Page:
Security Experts:

What Does Your Cybersecurity "A Team" Look Like?

To Provide a Robust Team Capable of Supporting 24x7 Coverage, a Team of Specialists is Paramount to Securing any Infrastructure. 

In this column I intend to break away from the previous discussions about doctrine as it applies to operations and focus on something the military calls “force structure.”

Force structure is the composition of military units to conduct military objective. At the lowest level it involves military jobs filled by individuals such as riflemen, grenadiers, medics, etc. The makings of military units have evolved over hundreds of years through combat experience. In comparison, we only have 20+ years experience to determine that a cyber security team should look like today. The only parallel we can draw is that effective militaries establish specialties to organize battlefield efficiency and streamline training to provide proficiency in roles.

Diagram of a Security TeamIn the cybersecurity field today, there are several job descriptions associated with the profession including incident handler, intrusion analyst, forensic examiner, malware analyst, firewall analyst, penetration tester, and many more. There are also a variety of certifications available to go with these titles. These roles are based on today’s conventional wisdom of what cyber security teams need. But are they the right roles? They portray a reactive mindset focused on what has happened versus what is going to happen. The intent of this article is to offer some ideas on force structure in terms of individual roles in order to have an effective cyber security team.

Why is this important? Skilled cybersecurity professionals are a commodity nearly worth their weight in gold. They are in significant demand and short supply. They all compete from the same pool of skilled professionals. It would be nice to have a team where each member possessed the training, skills and aptitude to ”do it all.” But if you are fortunate enough to find that person, more than likely you cannot afford him. Unfortunately, in my career as a cyber security professional I have only encountered a handful of cybersecurity experts that possessed that ability. Therefore, we must create a team blended with the right skills to cover the terrain required to successfully defend our networks.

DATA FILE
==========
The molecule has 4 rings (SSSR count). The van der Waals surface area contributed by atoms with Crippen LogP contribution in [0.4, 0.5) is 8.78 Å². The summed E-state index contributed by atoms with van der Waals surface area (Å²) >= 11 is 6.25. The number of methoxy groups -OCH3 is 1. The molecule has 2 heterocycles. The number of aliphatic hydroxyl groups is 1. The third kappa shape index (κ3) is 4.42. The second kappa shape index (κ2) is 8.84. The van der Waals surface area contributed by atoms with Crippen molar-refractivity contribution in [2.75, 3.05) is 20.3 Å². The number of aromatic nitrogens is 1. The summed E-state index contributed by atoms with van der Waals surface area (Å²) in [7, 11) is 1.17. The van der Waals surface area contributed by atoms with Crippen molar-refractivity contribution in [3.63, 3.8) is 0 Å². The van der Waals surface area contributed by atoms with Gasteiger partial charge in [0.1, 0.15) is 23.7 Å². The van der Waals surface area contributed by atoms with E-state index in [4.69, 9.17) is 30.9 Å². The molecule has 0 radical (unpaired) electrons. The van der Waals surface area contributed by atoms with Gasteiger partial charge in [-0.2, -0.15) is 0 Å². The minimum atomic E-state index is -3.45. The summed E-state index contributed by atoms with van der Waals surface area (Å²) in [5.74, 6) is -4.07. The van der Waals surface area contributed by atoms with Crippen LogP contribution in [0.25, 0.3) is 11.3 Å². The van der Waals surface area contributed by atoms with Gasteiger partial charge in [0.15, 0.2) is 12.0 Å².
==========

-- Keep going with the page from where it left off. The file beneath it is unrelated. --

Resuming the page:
I am basing my team structure on my experience of providing enterprise data communications services, Commanding the US Army CERT and my support over the years to US CERT and other governmental and commercial organizations.

I believe the closest model in the military for our purposes is the US Army Special Forces “A Team” structure. This team has evolved after years of experience and operating in the toughest conditions with a small team that holds a great deal of responsibility and trust. (If that doesn’t sound like most of the SOC or CERT teams I know, I do not know what does…)

For those not familiar with Special Forces operations, the “Green Berets,” as they are also know by, are an elite group of soldiers responsible for strategic level operations behind enemy lines. “Special Forces groups are organized in small teams of 12 men — a.k.a. Operational Detachment Alpha (ODA). A typical Green Berets Team structure usually consists of two each of the following: Weapons Sergeants, Communications Sergeants, Medical Sergeants and Engineering Sergeants. A Commander, Assistant Commander (Warrant Officer), Operations/Intelligence Sergeant and Non-Commissioned Officer In Charge (NCOIC) complete the team.”

Using this example, I have identified my ideal Cyber Security Team including titles and role descriptions. To add some color to the discussion, I am using descriptive titles that help easily distinguish their role. Understanding today’s budget constrained environment, I have listed them in order of priority.

Netter – Someone who lives and breathes network operating systems and the OSI model. This position must be staffed with someone capable of making the network fabric the most secure and reliable as possible. They are skilled in determining baseline network behavior and detecting anomalies. They must truly understand how their network works and the devices connecting to it. I have too often been involved with mitigation efforts where network administrators did not know what was happening on their own networks. With the advent of Bring Your Own Devices, this position is paramount to a successful defense. Devices are cheap and replaceable – networks are dynamic and must be resilient.

Defender – Someone who owns the Security Zone. This battlespace, formerly known as the DMZ, is the first point of presence in any enterprise network that touches the security zone. The Defender is responsible for the defense of all devices in the security zone. This person must have the ability to choose his weapons. His weapons must have the ability to find, fix and finish his enemies within the security zone. If he is going to be held accountable for the security of this operational area, he has to work with tools with which he is trained. (By the way, this is more important than the having the “best” tools.) Also, just like in military operations, the Defender must have operational control of the defensive measures (aka configuration control) of devices in his operational area. He must understand impacts to business functions and weight those against risks, but he must have the autonomy to act in his organization’s best interest. He must have the trust and confidence of his superiors or he will not be effective.